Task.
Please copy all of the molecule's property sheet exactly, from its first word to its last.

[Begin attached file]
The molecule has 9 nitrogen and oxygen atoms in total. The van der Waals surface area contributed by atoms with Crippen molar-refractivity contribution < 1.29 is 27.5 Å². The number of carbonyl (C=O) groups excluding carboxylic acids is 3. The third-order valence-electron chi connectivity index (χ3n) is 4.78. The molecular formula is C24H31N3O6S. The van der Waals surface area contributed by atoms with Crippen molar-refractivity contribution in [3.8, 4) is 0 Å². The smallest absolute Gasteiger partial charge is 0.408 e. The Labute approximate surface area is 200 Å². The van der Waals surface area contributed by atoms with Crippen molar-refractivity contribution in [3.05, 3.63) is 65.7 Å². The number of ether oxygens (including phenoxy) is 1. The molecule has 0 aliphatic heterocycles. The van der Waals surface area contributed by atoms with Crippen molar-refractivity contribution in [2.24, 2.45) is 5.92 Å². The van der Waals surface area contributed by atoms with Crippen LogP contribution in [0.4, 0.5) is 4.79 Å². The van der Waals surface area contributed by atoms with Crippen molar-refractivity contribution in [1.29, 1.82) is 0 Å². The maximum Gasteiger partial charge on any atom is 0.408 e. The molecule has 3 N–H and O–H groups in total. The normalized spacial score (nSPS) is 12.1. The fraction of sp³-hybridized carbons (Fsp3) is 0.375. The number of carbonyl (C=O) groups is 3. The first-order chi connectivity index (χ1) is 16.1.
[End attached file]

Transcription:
The molecule has 9 nitrogen and oxygen atoms in total. The van der Waals surface area contributed by atoms with Crippen molar-refractivity contribution < 1.29 is 27.5 Å². The number of carbonyl (C=O) groups excluding carboxylic acids is 3. The third-order valence-electron chi connectivity index (χ3n) is 4.78. The molecular formula is C24H31N3O6S. The van der Waals surface area contributed by atoms with Crippen molar-refractivity contribution in [3.8, 4) is 0 Å². The smallest absolute Gasteiger partial charge is 0.408 e. The Labute approximate surface area is 200 Å². The van der Waals surface area contributed by atoms with Crippen molar-refractivity contribution in [3.05, 3.63) is 65.7 Å². The number of ether oxygens (including phenoxy) is 1. The molecule has 0 aliphatic heterocycles. The van der Waals surface area contributed by atoms with Crippen molar-refractivity contribution in [2.24, 2.45) is 5.92 Å². The van der Waals surface area contributed by atoms with Crippen LogP contribution in [0.4, 0.5) is 4.79 Å². The van der Waals surface area contributed by atoms with Crippen molar-refractivity contribution in [1.29, 1.82) is 0 Å². The maximum Gasteiger partial charge on any atom is 0.408 e. The molecule has 3 N–H and O–H groups in total. The normalized spacial score (nSPS) is 12.1. The fraction of sp³-hybridized carbons (Fsp3) is 0.375. The number of carbonyl (C=O) groups is 3. The first-order chi connectivity index (χ1) is 16.1.